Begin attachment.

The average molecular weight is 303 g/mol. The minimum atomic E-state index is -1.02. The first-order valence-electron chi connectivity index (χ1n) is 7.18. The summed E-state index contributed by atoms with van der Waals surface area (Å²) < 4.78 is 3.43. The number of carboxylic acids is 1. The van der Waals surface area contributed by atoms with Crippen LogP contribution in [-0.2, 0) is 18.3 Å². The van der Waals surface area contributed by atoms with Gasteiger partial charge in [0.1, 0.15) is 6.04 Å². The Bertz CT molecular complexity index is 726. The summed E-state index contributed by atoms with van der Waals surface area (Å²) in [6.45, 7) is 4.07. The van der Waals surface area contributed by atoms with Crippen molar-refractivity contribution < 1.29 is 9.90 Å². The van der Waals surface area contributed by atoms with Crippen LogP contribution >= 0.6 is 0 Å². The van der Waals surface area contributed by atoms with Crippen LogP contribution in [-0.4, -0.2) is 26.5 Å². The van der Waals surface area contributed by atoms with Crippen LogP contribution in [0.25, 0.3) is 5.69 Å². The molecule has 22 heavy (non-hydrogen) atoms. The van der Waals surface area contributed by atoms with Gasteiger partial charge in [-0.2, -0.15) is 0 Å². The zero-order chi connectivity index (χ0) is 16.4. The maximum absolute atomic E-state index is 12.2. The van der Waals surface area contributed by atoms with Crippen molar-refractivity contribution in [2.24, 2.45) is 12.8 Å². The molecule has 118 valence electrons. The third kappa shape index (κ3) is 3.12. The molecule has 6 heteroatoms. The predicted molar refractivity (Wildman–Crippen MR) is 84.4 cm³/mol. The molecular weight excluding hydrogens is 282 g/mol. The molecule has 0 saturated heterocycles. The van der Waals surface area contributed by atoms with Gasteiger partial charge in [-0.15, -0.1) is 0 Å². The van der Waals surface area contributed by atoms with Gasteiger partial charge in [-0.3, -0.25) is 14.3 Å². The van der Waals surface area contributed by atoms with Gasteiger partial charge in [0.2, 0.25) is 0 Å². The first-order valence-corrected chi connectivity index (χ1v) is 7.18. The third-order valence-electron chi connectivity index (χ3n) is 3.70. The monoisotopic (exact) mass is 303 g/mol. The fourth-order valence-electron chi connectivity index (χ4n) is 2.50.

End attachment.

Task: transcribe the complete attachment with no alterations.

The average molecular weight is 303 g/mol. The minimum atomic E-state index is -1.02. The first-order valence-electron chi connectivity index (χ1n) is 7.18. The summed E-state index contributed by atoms with van der Waals surface area (Å²) < 4.78 is 3.43. The number of carboxylic acids is 1. The van der Waals surface area contributed by atoms with Crippen LogP contribution in [-0.2, 0) is 18.3 Å². The van der Waals surface area contributed by atoms with Gasteiger partial charge in [0.1, 0.15) is 6.04 Å². The Bertz CT molecular complexity index is 726. The summed E-state index contributed by atoms with van der Waals surface area (Å²) in [6.45, 7) is 4.07. The van der Waals surface area contributed by atoms with Crippen molar-refractivity contribution < 1.29 is 9.90 Å². The van der Waals surface area contributed by atoms with Crippen LogP contribution >= 0.6 is 0 Å². The van der Waals surface area contributed by atoms with Crippen LogP contribution in [-0.4, -0.2) is 26.5 Å². The van der Waals surface area contributed by atoms with Crippen LogP contribution in [0.25, 0.3) is 5.69 Å². The molecule has 22 heavy (non-hydrogen) atoms. The van der Waals surface area contributed by atoms with Gasteiger partial charge in [-0.2, -0.15) is 0 Å². The zero-order chi connectivity index (χ0) is 16.4. The maximum absolute atomic E-state index is 12.2. The van der Waals surface area contributed by atoms with Crippen molar-refractivity contribution in [2.24, 2.45) is 12.8 Å². The molecule has 118 valence electrons. The third kappa shape index (κ3) is 3.12. The molecule has 6 heteroatoms. The predicted molar refractivity (Wildman–Crippen MR) is 84.4 cm³/mol. The molecular weight excluding hydrogens is 282 g/mol. The molecule has 0 saturated heterocycles. The van der Waals surface area contributed by atoms with Gasteiger partial charge in [-0.15, -0.1) is 0 Å². The van der Waals surface area contributed by atoms with Gasteiger partial charge in [-0.3, -0.25) is 14.3 Å². The van der Waals surface area contributed by atoms with Gasteiger partial charge in [0.2, 0.25) is 0 Å². The first-order valence-corrected chi connectivity index (χ1v) is 7.18. The third-order valence-electron chi connectivity index (χ3n) is 3.70. The monoisotopic (exact) mass is 303 g/mol. The fourth-order valence-electron chi connectivity index (χ4n) is 2.50.